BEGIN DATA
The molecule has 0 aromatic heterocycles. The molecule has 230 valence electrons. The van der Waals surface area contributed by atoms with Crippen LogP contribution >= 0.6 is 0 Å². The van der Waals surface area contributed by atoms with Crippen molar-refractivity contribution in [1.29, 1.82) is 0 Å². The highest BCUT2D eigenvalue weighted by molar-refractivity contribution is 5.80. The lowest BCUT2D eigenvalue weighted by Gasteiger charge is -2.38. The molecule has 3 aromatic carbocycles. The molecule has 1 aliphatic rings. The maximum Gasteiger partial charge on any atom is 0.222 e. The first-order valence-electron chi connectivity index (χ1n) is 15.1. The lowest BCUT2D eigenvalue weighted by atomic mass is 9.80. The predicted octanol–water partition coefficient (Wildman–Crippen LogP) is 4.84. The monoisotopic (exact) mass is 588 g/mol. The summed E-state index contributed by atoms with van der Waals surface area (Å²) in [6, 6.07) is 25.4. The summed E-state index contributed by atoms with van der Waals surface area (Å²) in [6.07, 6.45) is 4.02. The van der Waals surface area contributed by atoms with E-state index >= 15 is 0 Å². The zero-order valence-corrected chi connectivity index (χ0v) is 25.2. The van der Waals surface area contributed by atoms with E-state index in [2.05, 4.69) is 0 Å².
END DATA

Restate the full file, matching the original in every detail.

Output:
The molecule has 0 aromatic heterocycles. The molecule has 230 valence electrons. The van der Waals surface area contributed by atoms with Crippen LogP contribution >= 0.6 is 0 Å². The van der Waals surface area contributed by atoms with Crippen molar-refractivity contribution in [1.29, 1.82) is 0 Å². The highest BCUT2D eigenvalue weighted by molar-refractivity contribution is 5.80. The lowest BCUT2D eigenvalue weighted by Gasteiger charge is -2.38. The molecule has 3 aromatic carbocycles. The molecule has 1 aliphatic rings. The maximum Gasteiger partial charge on any atom is 0.222 e. The first-order valence-electron chi connectivity index (χ1n) is 15.1. The lowest BCUT2D eigenvalue weighted by atomic mass is 9.80. The predicted octanol–water partition coefficient (Wildman–Crippen LogP) is 4.84. The monoisotopic (exact) mass is 588 g/mol. The summed E-state index contributed by atoms with van der Waals surface area (Å²) in [6, 6.07) is 25.4. The summed E-state index contributed by atoms with van der Waals surface area (Å²) in [6.07, 6.45) is 4.02. The van der Waals surface area contributed by atoms with E-state index >= 15 is 0 Å². The zero-order valence-corrected chi connectivity index (χ0v) is 25.2. The van der Waals surface area contributed by atoms with E-state index in [2.05, 4.69) is 0 Å².